Content warning: This piece contains reference to suicide and mental health issues. 

“Get some exercise and stay optimistic.”

This is the advice UC president Michael Drake gave for staying mentally healthy during the pandemic in a recent interview with the National Center for Free Speech and Civic Engagement at the University of California.

Sometimes exercise and hope doesn’t cut it. The economic downturn and social isolation of the pandemic have increased reports of depression and anxiety among college students.  

College students report higher levels of depression and anxiety than the general population. These struggles have been exacerbated by the isolation caused by the COVID-19 pandemic.  

In a study conducted by mental health-focused nonprofit Active Minds, one in five college students said their mental health has significantly worsened because of COVID-19. According to the CDC, a quarter of adults aged 18-24 have considered suicide since the pandemic began. A UC Berkeley study showed that depression and anxiety have been most prominent among low-income students, students of color, and LGBTQ+ students.

The UC Santa Cruz Counseling and Psychological Services (CAPS) department is designed to help address these issues with students.  But CAPS has long been underfunded, and without proper resources, it does not always have the capacity to meaningfully help students. 

CAPS only has 17 counselors and a total of 27 staff members, or about one staff member for every 792 students. A student who went to CAPS at the beginning of the lockdown describes being lost in “bureaucratic limbo” while trying to find help.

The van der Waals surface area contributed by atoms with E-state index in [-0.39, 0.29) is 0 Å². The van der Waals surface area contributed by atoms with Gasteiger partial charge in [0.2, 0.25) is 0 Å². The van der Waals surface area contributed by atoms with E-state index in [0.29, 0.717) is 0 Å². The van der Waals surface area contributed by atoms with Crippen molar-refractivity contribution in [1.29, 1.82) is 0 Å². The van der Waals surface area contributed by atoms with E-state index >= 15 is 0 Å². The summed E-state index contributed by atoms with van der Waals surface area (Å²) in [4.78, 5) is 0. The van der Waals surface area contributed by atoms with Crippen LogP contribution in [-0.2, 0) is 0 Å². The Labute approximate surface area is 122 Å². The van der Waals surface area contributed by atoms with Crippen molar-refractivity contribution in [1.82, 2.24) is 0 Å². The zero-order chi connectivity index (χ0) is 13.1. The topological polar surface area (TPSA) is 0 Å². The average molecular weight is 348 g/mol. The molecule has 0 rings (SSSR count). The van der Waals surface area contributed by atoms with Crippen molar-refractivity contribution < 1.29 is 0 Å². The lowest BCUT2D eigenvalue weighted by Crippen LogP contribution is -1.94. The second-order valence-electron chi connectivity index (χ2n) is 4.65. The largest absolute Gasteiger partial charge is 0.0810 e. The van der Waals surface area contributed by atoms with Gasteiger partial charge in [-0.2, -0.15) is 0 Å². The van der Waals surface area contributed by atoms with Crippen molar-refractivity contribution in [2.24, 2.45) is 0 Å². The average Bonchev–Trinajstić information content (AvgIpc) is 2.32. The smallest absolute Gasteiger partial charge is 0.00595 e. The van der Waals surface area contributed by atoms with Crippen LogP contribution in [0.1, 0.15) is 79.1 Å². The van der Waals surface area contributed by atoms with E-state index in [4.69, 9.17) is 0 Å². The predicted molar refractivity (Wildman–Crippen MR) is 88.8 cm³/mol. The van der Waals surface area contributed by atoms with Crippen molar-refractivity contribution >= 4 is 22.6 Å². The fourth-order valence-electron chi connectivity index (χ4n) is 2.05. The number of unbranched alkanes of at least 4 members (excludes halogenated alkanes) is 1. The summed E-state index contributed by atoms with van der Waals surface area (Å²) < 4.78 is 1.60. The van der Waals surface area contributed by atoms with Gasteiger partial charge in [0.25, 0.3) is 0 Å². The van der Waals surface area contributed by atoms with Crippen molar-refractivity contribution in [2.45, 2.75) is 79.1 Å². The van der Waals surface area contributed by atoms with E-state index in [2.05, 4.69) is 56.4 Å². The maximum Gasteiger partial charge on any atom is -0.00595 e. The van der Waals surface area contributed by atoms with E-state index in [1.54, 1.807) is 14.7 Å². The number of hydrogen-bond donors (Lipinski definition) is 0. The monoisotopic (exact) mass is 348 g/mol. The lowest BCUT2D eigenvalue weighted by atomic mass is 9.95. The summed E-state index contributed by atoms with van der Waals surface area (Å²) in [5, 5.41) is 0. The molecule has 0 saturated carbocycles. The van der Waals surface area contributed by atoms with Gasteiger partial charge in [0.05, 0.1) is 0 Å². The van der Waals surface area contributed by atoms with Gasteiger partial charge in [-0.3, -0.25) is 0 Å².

Students need better support for their mental health. In its current state, CAPS does not have the capability to adequately address individual needs. For many, the price of off-campus mental health resources is too high. The university needs to allocate funds to its mental health system in order to properly respond to what many experts determine to be a mental health crisis.  Though underfunding is not unique to UC Santa Cruz, it has been a reality across the UC system.

To help address this issue, UCLA students passed a referendum in 2016 that increased student fees by $6 per quarter, $1.5 of which was allocated to CAPS. With this money, UCLA CAPS set up an internal student board that gave feedback on the effectiveness of its services and events. The department also made a 24-hour online hotline accessible to international students.

College students need better programs to aid their mental health. This was true before anyone transitioned to Zoom university. 

As students, we can pass a referendum like UCLA, but the onus is on the university to support students’ mental well-being during this difficult time. Students need to feel confident that CAPS will help them and that they will not become stranded in a bureaucratic process that never addresses the problems they are facing.